Analysis of RAS oncogene mutations in human lymphoid malignancies
Leukemia, Lymphocytic, Chronic, B-Cell
Precursor Cell Lymphoblastic Leukemia-Lymphoma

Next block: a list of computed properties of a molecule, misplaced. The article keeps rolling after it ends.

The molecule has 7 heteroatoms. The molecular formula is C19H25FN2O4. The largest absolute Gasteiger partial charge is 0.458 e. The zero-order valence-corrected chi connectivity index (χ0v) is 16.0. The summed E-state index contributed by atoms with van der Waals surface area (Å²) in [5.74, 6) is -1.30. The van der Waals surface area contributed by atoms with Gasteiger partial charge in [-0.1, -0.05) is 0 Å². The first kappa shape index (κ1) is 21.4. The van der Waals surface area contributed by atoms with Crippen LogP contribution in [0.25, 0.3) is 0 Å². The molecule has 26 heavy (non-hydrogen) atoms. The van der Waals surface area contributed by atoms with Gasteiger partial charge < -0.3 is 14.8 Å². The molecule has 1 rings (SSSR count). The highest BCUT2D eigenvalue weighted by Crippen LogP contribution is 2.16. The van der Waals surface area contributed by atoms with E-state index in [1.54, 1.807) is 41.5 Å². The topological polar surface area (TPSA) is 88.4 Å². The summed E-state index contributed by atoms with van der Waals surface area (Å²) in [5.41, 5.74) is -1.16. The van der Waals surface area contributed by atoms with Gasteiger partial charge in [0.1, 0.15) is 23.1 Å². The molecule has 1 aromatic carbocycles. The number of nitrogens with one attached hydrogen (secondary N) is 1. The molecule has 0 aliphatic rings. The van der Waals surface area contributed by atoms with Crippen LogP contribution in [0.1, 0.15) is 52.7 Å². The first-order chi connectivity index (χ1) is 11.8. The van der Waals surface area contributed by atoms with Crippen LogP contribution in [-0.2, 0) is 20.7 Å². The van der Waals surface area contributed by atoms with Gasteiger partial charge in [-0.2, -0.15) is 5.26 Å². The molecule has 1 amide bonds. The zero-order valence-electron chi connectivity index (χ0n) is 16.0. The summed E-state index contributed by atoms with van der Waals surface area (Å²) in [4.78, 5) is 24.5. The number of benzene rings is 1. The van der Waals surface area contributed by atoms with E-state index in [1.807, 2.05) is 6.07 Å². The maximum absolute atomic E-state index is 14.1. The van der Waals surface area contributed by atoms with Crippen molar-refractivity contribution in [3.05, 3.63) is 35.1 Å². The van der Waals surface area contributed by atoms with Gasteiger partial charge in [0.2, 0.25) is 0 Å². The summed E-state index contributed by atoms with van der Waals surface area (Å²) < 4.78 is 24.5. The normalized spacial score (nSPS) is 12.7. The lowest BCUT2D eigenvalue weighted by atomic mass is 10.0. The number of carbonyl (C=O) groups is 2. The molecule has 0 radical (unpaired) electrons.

We investigated the frequency of mutations activating RAS oncogenes in human lymphoid malignancies, including B- and T-cell-derived acute lymphoblastic leukemia, chronic lymphocytic leukemia, and non-Hodgkin lymphoma. By the polymerase chain reaction/oligonucleotide hybridization method, DNA from 178 cases was analyzed for activating mutations involving codons 12 and 61 of the HRAS, KRAS and NRAS genes and codon 13 of the NRAS gene. Mutations involving codons 12 or 13 of the NRAS gene were detected in 6 of 33 cases of acute lymphoblastic leukemia (6/33, 18%), whereas no mutations were found in non-Hodgkin lymphoma or chronic lymphocytic leukemia. Direct nucleotide sequence analysis of polymerase chain reaction products showed that the mutations involved a G----A transition in five of the six cases of acute lymphocytic leukemia. In four cases the mutations seemed to occur in only a fraction of the neoplastic cells, and one case displayed two distinct NRAS mutations, most likely present in two distinct cell populations. These results indicate the following: (i) RAS oncogenes are not found in all types of human malignancies, (ii) significant differences in the frequency of RAS mutations can be found among subtypes of neoplasms derived from the same tissue, (iii) in lymphoid neoplasms the NRAS mutation correlates with the most undifferentiated acute lymphocytic leukemia phenotype, and (iv) NRAS mutations present in only a fraction of malignant cells may result from either the selective loss or the acquisition of mutated alleles during tumor development.